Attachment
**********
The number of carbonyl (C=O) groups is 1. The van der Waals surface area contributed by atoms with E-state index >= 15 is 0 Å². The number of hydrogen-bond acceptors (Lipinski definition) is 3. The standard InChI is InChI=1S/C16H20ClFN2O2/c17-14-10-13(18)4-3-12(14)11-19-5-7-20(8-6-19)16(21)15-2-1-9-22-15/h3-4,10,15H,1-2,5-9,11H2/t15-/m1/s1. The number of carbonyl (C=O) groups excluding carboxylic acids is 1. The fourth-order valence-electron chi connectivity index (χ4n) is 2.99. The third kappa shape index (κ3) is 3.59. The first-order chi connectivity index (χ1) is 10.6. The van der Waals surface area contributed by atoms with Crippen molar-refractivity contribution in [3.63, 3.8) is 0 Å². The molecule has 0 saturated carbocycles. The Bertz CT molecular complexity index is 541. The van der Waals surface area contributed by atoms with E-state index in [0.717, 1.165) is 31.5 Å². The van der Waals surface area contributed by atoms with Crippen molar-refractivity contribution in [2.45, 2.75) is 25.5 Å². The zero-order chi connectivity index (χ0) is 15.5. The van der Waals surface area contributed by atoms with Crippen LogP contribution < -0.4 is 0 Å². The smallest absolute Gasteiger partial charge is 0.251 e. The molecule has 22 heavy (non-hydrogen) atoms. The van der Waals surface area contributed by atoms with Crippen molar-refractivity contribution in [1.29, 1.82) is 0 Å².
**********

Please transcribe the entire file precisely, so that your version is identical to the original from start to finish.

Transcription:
The number of carbonyl (C=O) groups is 1. The van der Waals surface area contributed by atoms with E-state index >= 15 is 0 Å². The number of hydrogen-bond acceptors (Lipinski definition) is 3. The standard InChI is InChI=1S/C16H20ClFN2O2/c17-14-10-13(18)4-3-12(14)11-19-5-7-20(8-6-19)16(21)15-2-1-9-22-15/h3-4,10,15H,1-2,5-9,11H2/t15-/m1/s1. The number of carbonyl (C=O) groups excluding carboxylic acids is 1. The fourth-order valence-electron chi connectivity index (χ4n) is 2.99. The third kappa shape index (κ3) is 3.59. The first-order chi connectivity index (χ1) is 10.6. The van der Waals surface area contributed by atoms with Crippen molar-refractivity contribution in [3.63, 3.8) is 0 Å². The molecule has 0 saturated carbocycles. The Bertz CT molecular complexity index is 541. The van der Waals surface area contributed by atoms with E-state index in [0.717, 1.165) is 31.5 Å². The van der Waals surface area contributed by atoms with Crippen molar-refractivity contribution in [2.45, 2.75) is 25.5 Å². The zero-order chi connectivity index (χ0) is 15.5. The van der Waals surface area contributed by atoms with Crippen LogP contribution < -0.4 is 0 Å². The smallest absolute Gasteiger partial charge is 0.251 e. The molecule has 22 heavy (non-hydrogen) atoms. The van der Waals surface area contributed by atoms with Crippen molar-refractivity contribution in [1.29, 1.82) is 0 Å².